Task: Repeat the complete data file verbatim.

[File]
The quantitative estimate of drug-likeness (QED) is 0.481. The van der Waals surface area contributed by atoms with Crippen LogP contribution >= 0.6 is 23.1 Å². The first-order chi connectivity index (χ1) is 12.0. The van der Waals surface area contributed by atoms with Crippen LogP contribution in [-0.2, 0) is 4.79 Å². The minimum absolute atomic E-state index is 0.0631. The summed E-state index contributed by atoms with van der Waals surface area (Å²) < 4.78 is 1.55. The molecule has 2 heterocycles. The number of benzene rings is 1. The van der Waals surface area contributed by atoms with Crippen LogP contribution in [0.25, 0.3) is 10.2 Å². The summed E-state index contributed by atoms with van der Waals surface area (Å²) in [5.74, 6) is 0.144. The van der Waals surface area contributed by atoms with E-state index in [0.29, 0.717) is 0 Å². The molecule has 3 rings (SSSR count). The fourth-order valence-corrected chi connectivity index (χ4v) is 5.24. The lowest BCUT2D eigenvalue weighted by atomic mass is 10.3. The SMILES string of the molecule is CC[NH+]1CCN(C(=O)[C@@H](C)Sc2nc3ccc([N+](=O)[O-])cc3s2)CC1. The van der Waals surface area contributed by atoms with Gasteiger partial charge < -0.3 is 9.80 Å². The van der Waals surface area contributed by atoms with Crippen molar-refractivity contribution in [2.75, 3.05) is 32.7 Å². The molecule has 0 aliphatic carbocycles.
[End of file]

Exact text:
The quantitative estimate of drug-likeness (QED) is 0.481. The van der Waals surface area contributed by atoms with Crippen LogP contribution >= 0.6 is 23.1 Å². The first-order chi connectivity index (χ1) is 12.0. The van der Waals surface area contributed by atoms with Crippen LogP contribution in [-0.2, 0) is 4.79 Å². The minimum absolute atomic E-state index is 0.0631. The summed E-state index contributed by atoms with van der Waals surface area (Å²) < 4.78 is 1.55. The molecule has 2 heterocycles. The number of benzene rings is 1. The van der Waals surface area contributed by atoms with Crippen LogP contribution in [0.25, 0.3) is 10.2 Å². The summed E-state index contributed by atoms with van der Waals surface area (Å²) in [5.74, 6) is 0.144. The van der Waals surface area contributed by atoms with E-state index in [0.29, 0.717) is 0 Å². The molecule has 3 rings (SSSR count). The fourth-order valence-corrected chi connectivity index (χ4v) is 5.24. The lowest BCUT2D eigenvalue weighted by atomic mass is 10.3. The SMILES string of the molecule is CC[NH+]1CCN(C(=O)[C@@H](C)Sc2nc3ccc([N+](=O)[O-])cc3s2)CC1. The van der Waals surface area contributed by atoms with Gasteiger partial charge < -0.3 is 9.80 Å². The van der Waals surface area contributed by atoms with Crippen molar-refractivity contribution in [2.75, 3.05) is 32.7 Å². The molecule has 0 aliphatic carbocycles.